Hike to See Glaciers

On your way to see Grinnell Glacier, you’ll begin by passing Swiftcurrent Lake and the north shores of Lake Josephine. Then the approximately 10-mile round-trip hike begins increasing in elevation, affording hikers the opportunity to see Grinnell Lake and the cliffs of Angel Wing. Keep going, and you’ll arrive at Upper Grinnell Lake, with a view of Grinnell Glacier as well as Salamander Glacier gripping onto the Garden Wall.

Go on a Scenic Drive

Access six of the park’s 13 campgrounds via Going-to-the-Sun Road, which was constructed during the 1920s and early 1930s and has since provided a path for visitors to drive through 51 miles of incredible mountain scenery. Along the way, admire views from the road’s highest point — 6,646 feet — at Logan Pass, and pull over at the popular Jackson Glacier Overlook, which provides a perfect photo opportunity with a backdrop of mountains and glacial valleys. Download and listen to these audio files as you tour the sights along Going-to-the-Sun Road.

Logan Pass Early risers can catch the sunrise over Logan Pass. Photo by Jacob W. Frank / NPS; Flickr.

See Wildlife

With hundreds of bird, mammal, reptile and amphibian species throughout its ecosystems, the park is teeming with wildlife. Go on a guided tour, like Natural Habitat Adventures, which takes groups of seven to remote areas where wildlife has recently been spotted. Species such as lynx, bighorn sheep, elk, pikas, wolverines and beavers call the park home, so a wildlife sighting is almost guaranteed. Going with a guided group is recommended as these sightings can include more intimidating park natives such as grizzly bears, mountain lions and wolves.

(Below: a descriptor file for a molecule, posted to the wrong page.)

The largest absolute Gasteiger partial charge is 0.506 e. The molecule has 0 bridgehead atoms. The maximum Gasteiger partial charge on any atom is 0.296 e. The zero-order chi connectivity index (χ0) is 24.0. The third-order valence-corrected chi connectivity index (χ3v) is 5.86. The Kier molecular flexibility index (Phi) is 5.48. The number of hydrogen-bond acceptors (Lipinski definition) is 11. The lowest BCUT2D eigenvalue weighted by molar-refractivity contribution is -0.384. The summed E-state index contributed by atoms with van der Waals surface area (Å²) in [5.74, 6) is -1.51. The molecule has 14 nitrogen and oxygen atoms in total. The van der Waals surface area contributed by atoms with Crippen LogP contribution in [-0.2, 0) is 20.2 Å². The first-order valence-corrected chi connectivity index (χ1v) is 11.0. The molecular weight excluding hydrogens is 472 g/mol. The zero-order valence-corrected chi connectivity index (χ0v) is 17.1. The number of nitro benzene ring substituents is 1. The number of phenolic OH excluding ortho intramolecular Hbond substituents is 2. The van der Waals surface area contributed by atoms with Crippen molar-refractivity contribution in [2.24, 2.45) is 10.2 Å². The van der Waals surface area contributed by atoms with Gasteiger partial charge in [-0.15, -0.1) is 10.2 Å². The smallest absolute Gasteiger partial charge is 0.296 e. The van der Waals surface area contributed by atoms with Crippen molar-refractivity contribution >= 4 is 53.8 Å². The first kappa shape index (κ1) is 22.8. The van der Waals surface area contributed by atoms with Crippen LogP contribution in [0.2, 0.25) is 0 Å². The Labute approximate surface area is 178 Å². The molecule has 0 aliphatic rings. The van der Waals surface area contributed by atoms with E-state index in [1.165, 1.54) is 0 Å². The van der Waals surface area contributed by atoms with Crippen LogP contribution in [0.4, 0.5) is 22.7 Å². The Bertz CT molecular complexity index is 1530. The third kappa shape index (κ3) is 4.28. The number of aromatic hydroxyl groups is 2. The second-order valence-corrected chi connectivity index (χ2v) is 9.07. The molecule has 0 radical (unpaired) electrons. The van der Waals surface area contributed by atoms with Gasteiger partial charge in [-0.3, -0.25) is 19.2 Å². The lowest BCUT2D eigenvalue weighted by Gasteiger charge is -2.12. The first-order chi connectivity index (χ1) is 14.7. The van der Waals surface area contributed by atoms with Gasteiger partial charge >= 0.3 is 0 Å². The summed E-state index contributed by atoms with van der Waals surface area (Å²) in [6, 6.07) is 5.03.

A grizzly sow walks through Glacier with her cubs A grizzly sow walks through Glacier with her cubs. Photo by Andrew Englehorn / NPS; Flickr.

Whitewater Rafting, Fishing and More

During the summer, the Flathead River offers world-class rafting, including family-friendly daytrips and multiday whitewater excursions with Class II and III rapids.

From ice fishing to fly-fishing, Glacier also presents an abundance of opportunities to make a catch in areas such as the Flathead River or Lake McDonald, the largest lake in the park, which lies just west of the Continental Divide. The product of glacial carving, the lake is 10 miles long, 472 feet deep and crystal clear in many places. Here, travelers will also find recreational boating opportunities and countless trails. Remember that Glacier’s ecosystems are delicate, so follow the park rules and acquire proper licenses when fishing in the park.

Flathead River Flathead River flows southwest from the Canadian Rockies and into Flathead Lake, emptying into the Clark Fork. Photo by Tim Rains / NPS; Flickr.

Historic Lodging and Camping

Spend a night at Lake McDonald Lodge and kick back by its fireplace, imagining how it was when the lodge opened in 1913, filled with cowboys and explorers. If camping is on your agenda, nearby Apgar Village has both campsites and boat launches.

Lake McDonald Lodge More than a century old, Lake McDonald Lodge sits 10 miles inside Glacier National Park’s west entrance.

Take a Sneak Peek!

Can’t wait to see Glacier? Preview what your vacation will look like via the National Park Service’s live webcams throughout the park.

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About the Author

Ashley M. Halligan is a copywriter, editor and journalist who specializes in travel and technology. She’s been published by a number of news outlets, including Reuters and Irish Examiner. She recently founded Pilgrim Magazine, a narrative-focused travel publication launching this fall. You can follow her travels on Instagram: @contemporarypilgrim + @pilgrimmagazine.